“In ancient times, Bacchus’ festival was celebrated quite simply but joyfully; a crier preceded, carrying wine, followed by a goat, and another carrying a basket of figs.”Plutarch
Later, this moderation faded, and people indulged in unrestrained ecstasy, accompanied by the raucous sounds of instruments, shouting “euoi.” Animals were torn apart, and raw meat was consumed. Hence, Dionysus later acquired names like Bakchos (noisy), Bromios (boisterous), and Euios (the one who shouts: euoi).
In these nocturnal festivities, known as Nyktelia, the leading role was played by inspired women known as Maenads, Bacchantes, Thyads, Bassarids, or Bistonids. Art depicted them with an expression of ecstasy, hesitant movements, tilted heads, and disheveled hair.
Accompanied by nymphs, Bacchantes, Sileni, and Satyrs frolicking and cavorting around him, Dionysus would sit on a lion or in a chariot drawn by tigers or panthers. His attendants wore wreaths of vine leaves or ivy on their heads, held a thyrsus, snake, or staff wrapped in vine leaves in their hands.
Among the festivals dedicated to Dionysus were the Small and Great Dionysia, Lenaia, and Anthesteria. Dithyrambs were sung during these festivals, evolving over time into tragedies and comedies, performed in Dionysus’s theater. As a god of tragedy, he was accompanied by the Muses, with a peak on Mount Parnassus dedicated to him. Every three years, celebrations of Thracian origin were held on that peak, featuring intoxicated music and dance, and merry women dressed as Bacchantes. Similar women’s festivals were called orgies in Thrace and Bacchanalia in Rome, and they were banned in 186 BCE due to their immorality.
Dionysus was initially depicted as a serious figure with a beard, later transformed into a youthful character with almost feminine features, typically wearing a wreath of vine leaves or ivy. His symbols were the thyrsus and a cup, and his sacred animals included the lion, tiger, panther, bull, and goat. Notable plants associated with him were grapes, ivy, and laurel.
Numerous findings in the territory of present-day Serbia feature depictions of Dionysus, unequivocally indicating the cultivation of the Dionysian cult in the Balkans from ancient times. Lastly, a mosaic of Dionysus Triumphator from the late antique villa in Gamzigrad (3-4th century) introduces new iconographic elements relevant to its time of creation. Dionysus, flanked by vine branches, sits on a low platform (klyne). He wears a flower wreath on his head and a nimbus made of colorful glass paste. In his left hand, he holds a thyrsus wrapped in vine leaves, and in his right, a kantharos. The deity is nude, draped in a garment covering the body from the groin to the feet. A leopard with an uplifted head lies to his right. The conventional iconography is enriched here by a nimbus around Dionysus’s head, and the customary companion, the panther, is replaced by a leopard. Cvetković emphasizes that this represents a new type of Dionysus, a youthful deity with a nimbus, dignified on a throne. Srejović sees in it the prototype of the composition of Christ on the throne or Orpheus and compares it with Christ in the mosaic from the mausoleum of Galla Placidia in Ravenna. This mosaic emphasizes Dionysus’s new triumphal nature, distinct from the god of wine. Srejović points out that Dionysus’s thyrsus resembles a royal scepter, and the kantharos in Dionysus’s right hand contains a divine substance. The nimbus, a luminous circle, has surrounded the heads of deities since the early classical period and Apulian vases, later extending to pre-Christian Rome, where it enclosed the heads of emperors. It symbolized the kingdom or divine world, or light. Occasionally, rays similar to sunbeams emanated from the nimbus. Therefore, it is no coincidence that the nimbus later became the attribute of martyrs and saints, primarily Christ. The appearance of the nimbus in this composition is not uncommon. Numerous examples exist, especially in the eastern part of the Empire, where a deity with a nimbus around the head is depicted. On a fresco from Pompeii, now known only through literature, there was a similar depiction of Dionysus. He was seated on a rock, wearing a purple cloak over his legs, holding a thyrsus in his left hand and a kantharos in his right, while a panther reared on its hind legs beside him. As evident from the above, the mosaic from Gamzigrad effectively illustrates the changes occurring in iconography and the culture of that era.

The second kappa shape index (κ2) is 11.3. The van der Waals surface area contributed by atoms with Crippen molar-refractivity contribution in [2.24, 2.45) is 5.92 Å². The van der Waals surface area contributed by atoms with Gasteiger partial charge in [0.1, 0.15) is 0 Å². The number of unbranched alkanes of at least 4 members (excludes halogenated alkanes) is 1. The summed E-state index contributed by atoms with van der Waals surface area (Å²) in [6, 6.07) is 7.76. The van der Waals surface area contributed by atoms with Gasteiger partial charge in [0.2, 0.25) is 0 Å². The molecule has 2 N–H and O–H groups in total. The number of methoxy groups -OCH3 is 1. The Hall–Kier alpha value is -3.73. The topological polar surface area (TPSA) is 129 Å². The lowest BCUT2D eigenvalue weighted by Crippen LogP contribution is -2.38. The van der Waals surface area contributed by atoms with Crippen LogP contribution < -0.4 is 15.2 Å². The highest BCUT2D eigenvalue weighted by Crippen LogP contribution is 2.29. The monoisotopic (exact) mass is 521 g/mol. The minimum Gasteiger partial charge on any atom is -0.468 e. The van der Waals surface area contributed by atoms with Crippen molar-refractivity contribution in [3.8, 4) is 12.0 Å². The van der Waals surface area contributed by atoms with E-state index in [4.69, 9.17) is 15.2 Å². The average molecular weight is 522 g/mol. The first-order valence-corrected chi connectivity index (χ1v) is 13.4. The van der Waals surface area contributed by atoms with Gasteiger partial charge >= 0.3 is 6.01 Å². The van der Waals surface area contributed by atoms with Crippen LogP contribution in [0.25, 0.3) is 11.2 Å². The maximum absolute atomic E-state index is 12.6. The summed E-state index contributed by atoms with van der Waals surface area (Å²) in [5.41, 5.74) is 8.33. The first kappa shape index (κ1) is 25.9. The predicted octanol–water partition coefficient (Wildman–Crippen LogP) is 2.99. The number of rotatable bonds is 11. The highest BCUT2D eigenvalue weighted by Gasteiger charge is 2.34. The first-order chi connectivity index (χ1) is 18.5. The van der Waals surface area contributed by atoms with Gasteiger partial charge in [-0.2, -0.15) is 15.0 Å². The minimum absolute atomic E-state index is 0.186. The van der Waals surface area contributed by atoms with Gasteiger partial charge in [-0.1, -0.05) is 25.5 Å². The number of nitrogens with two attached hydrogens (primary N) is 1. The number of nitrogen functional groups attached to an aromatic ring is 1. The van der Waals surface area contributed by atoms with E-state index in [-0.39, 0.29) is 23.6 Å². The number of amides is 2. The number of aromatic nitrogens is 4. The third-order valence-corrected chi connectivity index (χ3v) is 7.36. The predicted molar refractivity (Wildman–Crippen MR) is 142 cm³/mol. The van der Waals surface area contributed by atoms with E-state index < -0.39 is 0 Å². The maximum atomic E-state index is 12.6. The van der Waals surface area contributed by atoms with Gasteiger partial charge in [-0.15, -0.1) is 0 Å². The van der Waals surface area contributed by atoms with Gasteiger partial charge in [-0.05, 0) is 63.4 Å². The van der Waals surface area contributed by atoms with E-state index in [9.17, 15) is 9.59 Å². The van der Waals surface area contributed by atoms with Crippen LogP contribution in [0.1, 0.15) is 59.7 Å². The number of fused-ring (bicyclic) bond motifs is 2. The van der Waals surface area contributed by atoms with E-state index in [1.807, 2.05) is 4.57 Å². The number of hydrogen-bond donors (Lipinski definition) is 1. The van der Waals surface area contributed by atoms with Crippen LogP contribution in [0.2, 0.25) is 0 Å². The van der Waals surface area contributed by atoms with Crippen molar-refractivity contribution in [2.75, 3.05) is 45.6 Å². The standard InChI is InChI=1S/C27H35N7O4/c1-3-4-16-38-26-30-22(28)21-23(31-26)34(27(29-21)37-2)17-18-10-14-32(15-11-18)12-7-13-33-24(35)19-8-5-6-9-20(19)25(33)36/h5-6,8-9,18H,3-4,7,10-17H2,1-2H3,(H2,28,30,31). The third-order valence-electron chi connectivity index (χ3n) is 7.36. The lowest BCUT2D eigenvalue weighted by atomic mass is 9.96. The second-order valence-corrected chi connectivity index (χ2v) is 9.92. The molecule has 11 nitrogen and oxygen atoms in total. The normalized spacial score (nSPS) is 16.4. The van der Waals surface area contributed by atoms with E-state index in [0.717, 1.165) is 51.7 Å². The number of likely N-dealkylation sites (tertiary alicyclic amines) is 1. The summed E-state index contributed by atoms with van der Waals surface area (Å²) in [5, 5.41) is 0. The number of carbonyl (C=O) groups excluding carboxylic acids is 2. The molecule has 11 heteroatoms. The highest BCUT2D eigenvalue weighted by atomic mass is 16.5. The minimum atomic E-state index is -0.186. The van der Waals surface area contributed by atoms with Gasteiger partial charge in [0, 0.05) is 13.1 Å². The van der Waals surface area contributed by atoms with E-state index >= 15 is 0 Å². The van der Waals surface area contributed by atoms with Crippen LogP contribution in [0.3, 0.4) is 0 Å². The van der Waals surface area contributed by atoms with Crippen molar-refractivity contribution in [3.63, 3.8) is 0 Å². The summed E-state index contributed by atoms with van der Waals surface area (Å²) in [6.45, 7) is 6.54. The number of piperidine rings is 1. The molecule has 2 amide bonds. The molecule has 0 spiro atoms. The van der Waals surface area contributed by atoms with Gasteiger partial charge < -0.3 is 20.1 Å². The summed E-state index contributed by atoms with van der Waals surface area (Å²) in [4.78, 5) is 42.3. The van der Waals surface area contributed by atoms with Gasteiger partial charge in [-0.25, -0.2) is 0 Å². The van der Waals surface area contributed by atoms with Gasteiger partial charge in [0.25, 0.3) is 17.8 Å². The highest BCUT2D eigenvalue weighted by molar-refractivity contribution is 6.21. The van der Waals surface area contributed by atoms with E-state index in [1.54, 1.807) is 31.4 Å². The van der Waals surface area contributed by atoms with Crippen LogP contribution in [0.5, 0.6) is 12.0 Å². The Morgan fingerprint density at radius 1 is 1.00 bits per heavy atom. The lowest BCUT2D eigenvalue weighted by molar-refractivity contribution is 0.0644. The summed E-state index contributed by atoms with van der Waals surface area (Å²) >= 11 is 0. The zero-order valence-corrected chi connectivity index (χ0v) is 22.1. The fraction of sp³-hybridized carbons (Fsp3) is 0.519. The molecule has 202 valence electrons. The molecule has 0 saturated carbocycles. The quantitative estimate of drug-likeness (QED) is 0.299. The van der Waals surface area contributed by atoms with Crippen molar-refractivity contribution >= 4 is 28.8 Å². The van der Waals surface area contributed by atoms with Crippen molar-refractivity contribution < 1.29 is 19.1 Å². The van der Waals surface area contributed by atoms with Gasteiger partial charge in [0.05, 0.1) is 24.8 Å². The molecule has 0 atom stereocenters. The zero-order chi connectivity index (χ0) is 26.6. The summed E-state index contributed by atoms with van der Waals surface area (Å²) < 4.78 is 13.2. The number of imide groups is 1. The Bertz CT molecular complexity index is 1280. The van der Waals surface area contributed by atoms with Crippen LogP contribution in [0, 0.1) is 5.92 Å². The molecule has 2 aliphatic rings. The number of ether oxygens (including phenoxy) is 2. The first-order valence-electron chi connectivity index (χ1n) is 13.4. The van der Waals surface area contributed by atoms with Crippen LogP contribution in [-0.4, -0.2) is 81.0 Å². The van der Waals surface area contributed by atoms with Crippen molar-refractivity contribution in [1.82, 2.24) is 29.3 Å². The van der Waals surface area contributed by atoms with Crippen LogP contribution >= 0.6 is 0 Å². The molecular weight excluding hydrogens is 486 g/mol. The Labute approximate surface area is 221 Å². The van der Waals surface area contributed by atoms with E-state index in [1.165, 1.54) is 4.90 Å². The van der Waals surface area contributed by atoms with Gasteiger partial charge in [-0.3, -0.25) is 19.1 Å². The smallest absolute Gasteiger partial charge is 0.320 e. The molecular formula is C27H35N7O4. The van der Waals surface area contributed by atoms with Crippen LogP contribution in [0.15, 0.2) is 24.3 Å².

Beautiful and unusual depiction of the labyrinth, 4th century AD Roman floor mosaic discovered at remains of imperial palace at Gamzigrad – Felix Romuliana archaeological site, vicinity of Zaječar, eastern Serbia. The mosaic is depicting hexagonal labyrinth surrounded by fortified walls and defensive towers. Gate of the labyrinth is within the tower in upper left corner and it leads to the only corridor which meanders around to the center of the labyrinth.